From an early age Tipton explored the use of language in writing short stories and plays. Following a career investigating the interplay between psychology, language and technology, he decided to pen his first major novel. He makes his debut with Dual, an intriguing and suspenseful mystery that gathers pace throughout and delights with a superbly enthralling climax.
Some time in the near future, U.S. Vice President Ellis Garfield is addressing the nation, relaying the news of President John Montgomery’s assassination. Catherine, a PhD student at Harvard under the supervision of world-famous physicist Walter Melrose, is the only person to see Garfield’s face suddenly twist and contort to reveal the anguished features of the dead President. Her fellow students, in whom she confides, then disappear. Gill, a somewhat unorthodox detective with the local Boston police, is called in to investigate, but discovers far more than he bargained for.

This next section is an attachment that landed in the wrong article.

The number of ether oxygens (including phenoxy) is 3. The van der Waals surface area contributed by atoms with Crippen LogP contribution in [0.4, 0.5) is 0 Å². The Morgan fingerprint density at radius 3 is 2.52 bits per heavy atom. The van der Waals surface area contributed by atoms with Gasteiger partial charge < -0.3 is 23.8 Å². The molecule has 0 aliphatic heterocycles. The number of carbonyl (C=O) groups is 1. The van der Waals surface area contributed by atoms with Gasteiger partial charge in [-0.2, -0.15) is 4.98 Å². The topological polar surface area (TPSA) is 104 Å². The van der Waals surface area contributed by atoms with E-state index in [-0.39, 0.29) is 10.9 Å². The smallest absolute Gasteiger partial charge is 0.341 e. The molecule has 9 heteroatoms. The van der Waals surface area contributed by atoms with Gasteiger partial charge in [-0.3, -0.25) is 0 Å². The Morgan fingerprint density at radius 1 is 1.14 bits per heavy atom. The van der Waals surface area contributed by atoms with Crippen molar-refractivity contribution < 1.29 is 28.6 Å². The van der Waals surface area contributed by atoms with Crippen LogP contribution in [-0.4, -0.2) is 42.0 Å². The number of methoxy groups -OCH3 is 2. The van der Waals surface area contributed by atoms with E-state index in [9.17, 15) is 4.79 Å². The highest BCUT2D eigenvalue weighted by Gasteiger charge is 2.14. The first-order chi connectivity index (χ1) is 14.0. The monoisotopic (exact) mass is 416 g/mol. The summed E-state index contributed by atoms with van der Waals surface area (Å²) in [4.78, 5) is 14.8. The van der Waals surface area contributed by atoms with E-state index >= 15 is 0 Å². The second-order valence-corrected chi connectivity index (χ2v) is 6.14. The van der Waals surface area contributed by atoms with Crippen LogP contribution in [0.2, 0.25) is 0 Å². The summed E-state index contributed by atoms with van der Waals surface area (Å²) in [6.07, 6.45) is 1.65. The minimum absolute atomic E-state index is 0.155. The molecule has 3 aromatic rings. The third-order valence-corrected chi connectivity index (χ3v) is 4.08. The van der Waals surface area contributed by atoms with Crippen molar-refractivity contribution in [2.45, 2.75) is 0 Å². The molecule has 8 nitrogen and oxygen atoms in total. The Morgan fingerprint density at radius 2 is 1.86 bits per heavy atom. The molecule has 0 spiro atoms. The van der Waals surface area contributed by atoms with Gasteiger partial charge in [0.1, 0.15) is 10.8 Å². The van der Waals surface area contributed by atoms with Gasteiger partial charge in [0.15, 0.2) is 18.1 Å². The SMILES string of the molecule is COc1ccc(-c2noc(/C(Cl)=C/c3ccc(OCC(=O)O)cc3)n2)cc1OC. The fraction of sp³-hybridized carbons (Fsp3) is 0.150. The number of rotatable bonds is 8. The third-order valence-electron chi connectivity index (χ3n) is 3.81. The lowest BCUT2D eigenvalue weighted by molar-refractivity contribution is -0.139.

Catherine and Gill are ‘entangled’, the corollary of which is that they can super-position, or project themselves to a different place and time. We follow Catherine and Gill on a roller-coaster journey to find the truth about the President’s assassination. In the process, revelations about Montgomery, Garfield and Melrose expose the presence of a terrible threat to the very fabric of our world. Our entangled pair must use their ability to super-position – or ‘dual’ – to seek justice and change the course of history in order to avoid a future in which the world becomes a volatile theatre of covert war. A shocking conclusion leaves us pondering entanglement and the nature of our existence in the Universe.